Reflecting on hospitals of the future

Architect Alan and social scientist Mary reflect with Chris Smith on the hospitals of the future...
30 March 2021




Architect Alan Short and social scientist Mary Dixon-Woods reflect with Chris Smith on the hospitals of the future...

Mary - There are lots of design issues to be resolved. As you say, many of these priorities for patients are evident, but how you resolve them is not as straightforward as it might appear. Also important to patients are fundamental processes of care. We know, for example, about 20 to 30% of patients admitted to hospital develop delirium, which is a very upsetting and frightening condition for patients where they become acutely confused. We know that it can be managed or prevented to some extent by processes of care, like good hydration, good diet, pain control, avoiding constipation. To deliver all of those processes, to make sure people reliably get the care that they need, you need to have enough staff and that's absolutely key. And you need to have processes that enable staff to do what they need to do.

Chris - Alan short, is this all feasible given the constraints of the building architecture that we have within the NHS already? Because the NHS is a huge landowner, isn't it? And has a huge number of assets that effectively all would need to be retrofitted and updated to meet some of these expectations.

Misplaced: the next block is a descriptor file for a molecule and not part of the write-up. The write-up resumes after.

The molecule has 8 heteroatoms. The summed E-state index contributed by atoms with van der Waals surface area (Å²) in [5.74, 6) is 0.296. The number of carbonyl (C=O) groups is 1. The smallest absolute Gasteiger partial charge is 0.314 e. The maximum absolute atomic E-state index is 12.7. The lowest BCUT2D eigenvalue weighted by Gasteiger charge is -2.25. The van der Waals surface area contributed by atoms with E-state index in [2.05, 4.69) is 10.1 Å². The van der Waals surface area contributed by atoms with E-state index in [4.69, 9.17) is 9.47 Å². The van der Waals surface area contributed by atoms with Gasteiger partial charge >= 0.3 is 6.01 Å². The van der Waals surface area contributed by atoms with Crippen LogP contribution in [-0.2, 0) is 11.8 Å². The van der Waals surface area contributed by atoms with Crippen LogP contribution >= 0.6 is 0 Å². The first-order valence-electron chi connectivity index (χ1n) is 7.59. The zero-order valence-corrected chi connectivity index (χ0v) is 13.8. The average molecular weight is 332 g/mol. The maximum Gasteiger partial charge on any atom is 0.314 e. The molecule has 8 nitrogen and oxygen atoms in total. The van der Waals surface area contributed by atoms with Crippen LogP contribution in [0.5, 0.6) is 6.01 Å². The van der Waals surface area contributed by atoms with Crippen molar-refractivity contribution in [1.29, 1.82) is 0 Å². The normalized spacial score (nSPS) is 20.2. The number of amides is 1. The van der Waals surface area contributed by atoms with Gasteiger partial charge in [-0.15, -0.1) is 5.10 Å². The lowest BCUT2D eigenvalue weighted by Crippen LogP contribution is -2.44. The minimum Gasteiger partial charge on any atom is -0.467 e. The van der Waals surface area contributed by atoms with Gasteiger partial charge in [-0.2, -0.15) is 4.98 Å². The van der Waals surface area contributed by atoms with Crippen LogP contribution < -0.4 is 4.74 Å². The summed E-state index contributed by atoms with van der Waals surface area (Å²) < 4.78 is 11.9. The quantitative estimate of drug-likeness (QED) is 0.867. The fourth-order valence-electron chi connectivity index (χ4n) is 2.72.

Alan - Yes, well, we measured 627 buildings across England. And the bill we came up with was about £17 billion. It's entirely possible to rescue these buildings. I think the challenge for designers is how to achieve the dignity and humanity in the spaces that your previous speaker spoke to. And I think that's about designing very characterised and specific places and buildings. Not huge gridded slabs, contemporary prototype for a hospital.

Chris - I'm surprised it's actually so low. £17 billion. I know that that is about six times bigger than what they're currently planning to spend. But given that that is the whole lot. That's not that much.

Alan - It's not that much because the backlog maintenance bill in the NHS is between four and a half and 5 billion a year. Yes, it's about five years, you know, normal maintenance cost. It's entirely possible.


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